EDINBURG — Candidates for national, state and county offices gathered here Monday to speak their minds on a variety of topics in a candidate forum hosted by Futuro RGV.
Politicians at the event included candidates for U.S. Congressional District 15, Texas House District 36, Texas House District 41, the Hidalgo County Sheriff’s Office and Hidalgo County Precinct 1 Commissioner.
Hidalgo County Sheriff Eddie Guerra responded to questions alongside Democratic primary challengers Frank Guerrero and Raul Salinas at the forum.
Esequiel “Zeik” Jurado, the Republican party candidate for sheriff, did not speak at the event.
Many of the questions posed to the sheriff candidates Monday focused on overcrowding at the Hidalgo County Jail and how to combat it.
All three candidates agreed that overcrowding at the jail was a problem that needs a solution. While Guerra and Salinas indicated that expansion at the jail might be that solution, Guerrero said he believed he could bring down the inmate population without expanding.
“I ran a prison, I’m the only candidate who’s actually ran a prison before, and did it successfully,” Guerrero said. “We need to work with what we have. Our budget’s about $49 million, that’s what we need to work with.”
Guerrero suggested working on stagnant cases, cross training detention employees and working closely with the courts as methods to reduce the inmate population. He also suggested community outreach as a way to reduce crime and the inmate population.
“Bring the sheriff’s office to the community, so before you commit the crime, you get an education. We educate you on what those problems are. That’s what we need to do. We cannot be throwing your hard earned money going to the problem. It’s not solving it,” he said. “That’s what I ask when I ask for your vote, for the opportunity to reassess, reevaluate, fix the mismanagement of the jail. It’s not that we need a bigger building; we need better management.”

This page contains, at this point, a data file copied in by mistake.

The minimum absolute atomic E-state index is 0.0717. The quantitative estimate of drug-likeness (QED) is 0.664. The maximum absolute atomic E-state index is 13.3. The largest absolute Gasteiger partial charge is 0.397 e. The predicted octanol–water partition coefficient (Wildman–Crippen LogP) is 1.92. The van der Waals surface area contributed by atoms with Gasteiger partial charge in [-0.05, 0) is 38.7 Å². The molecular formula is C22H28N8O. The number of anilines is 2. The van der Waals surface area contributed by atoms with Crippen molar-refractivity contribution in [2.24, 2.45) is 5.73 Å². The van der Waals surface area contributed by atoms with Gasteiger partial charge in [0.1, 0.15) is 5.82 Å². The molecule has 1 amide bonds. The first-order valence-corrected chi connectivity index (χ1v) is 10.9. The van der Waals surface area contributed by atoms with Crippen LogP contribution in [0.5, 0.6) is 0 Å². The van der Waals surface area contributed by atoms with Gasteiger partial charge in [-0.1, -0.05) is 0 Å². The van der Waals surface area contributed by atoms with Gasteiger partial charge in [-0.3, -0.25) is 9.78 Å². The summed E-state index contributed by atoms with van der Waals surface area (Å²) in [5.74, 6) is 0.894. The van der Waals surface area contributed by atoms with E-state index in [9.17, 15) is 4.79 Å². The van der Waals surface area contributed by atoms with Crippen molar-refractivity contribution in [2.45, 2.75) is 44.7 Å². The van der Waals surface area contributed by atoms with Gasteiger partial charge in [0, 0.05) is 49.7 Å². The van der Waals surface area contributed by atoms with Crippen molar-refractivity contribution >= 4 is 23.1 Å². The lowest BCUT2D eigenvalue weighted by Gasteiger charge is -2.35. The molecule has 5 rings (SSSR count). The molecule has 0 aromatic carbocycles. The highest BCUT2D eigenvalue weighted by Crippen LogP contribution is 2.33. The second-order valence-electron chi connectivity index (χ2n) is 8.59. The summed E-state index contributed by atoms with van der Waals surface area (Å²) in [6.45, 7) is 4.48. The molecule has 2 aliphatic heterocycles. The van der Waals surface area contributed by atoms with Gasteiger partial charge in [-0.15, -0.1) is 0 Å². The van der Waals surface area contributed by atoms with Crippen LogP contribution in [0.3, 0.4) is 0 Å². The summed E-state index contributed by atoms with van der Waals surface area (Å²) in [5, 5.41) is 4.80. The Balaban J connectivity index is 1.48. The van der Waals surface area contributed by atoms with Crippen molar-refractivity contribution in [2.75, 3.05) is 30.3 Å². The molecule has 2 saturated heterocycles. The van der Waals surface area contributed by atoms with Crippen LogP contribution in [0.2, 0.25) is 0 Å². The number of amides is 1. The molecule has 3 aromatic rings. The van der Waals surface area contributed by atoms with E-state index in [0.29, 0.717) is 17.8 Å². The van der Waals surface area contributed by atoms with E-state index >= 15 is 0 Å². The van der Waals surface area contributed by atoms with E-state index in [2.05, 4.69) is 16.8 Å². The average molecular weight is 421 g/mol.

Sheriff Guerra said that overcrowding has been an issue since the jail’s completion in 2003 and that his office is already working with most of the entities Guerrero referenced to fix the problem.
“This is something I have been working on not only with the district attorney’s office, with probation, with the criminal justice system, with all our judges,” he said. “The population in this county continues to grow, and I can tell you that right now we are coming up with ways to overcome this problem that we’ve had, whether it be private partners or municipal partners, but we are working together with our county government for future expansion of the jail.”
Guerra acknowledged the financial impact expansion at the jail would have on the taxpayers and emphasized his commitment to addressing overcrowding with expansion as the last resort.
“Having to compete with a $150 million plus courthouse — to go to the taxpayers and say, ‘Hey, I need $83 million to expand the jail’ — you know, that’s going to be pretty taxing to the Hidalgo County tax payers. I have, again, continued to work with the county government to see if it’s a government/private partnership or a government to government partnership. That’s what we’re working on to come up with some solutions for expanding the jail,” he said. “We want to make sure before we do that that we have tried everything possible to lower the inmate population in the county jail.”
Salinas came out strongly in favor of expansion of the jail, citing safety and financial concerns.
“Definitely we do need a bigger jail. If we have to make a bigger facility, a bigger jail, then we need to make a bigger jail. It’s not cost-effective to go to another county and put them there,” he said.
Salinas said ultimately the decision would be up to county commissioners, but that he believed expansion to be a priority.
“…The burden’s going to fall on the taxpayers, and it’s not sometimes what people want to hear, but the safety of the people comes first and we do need a jail. …If it’s going to cost $83 million or $100 million, we need a jail, bottom line,” he said. “We can work with other governments, we can work with federal grants, we can work whatever we can; bottom line, is the taxpayers are still going to wind up paying for it.”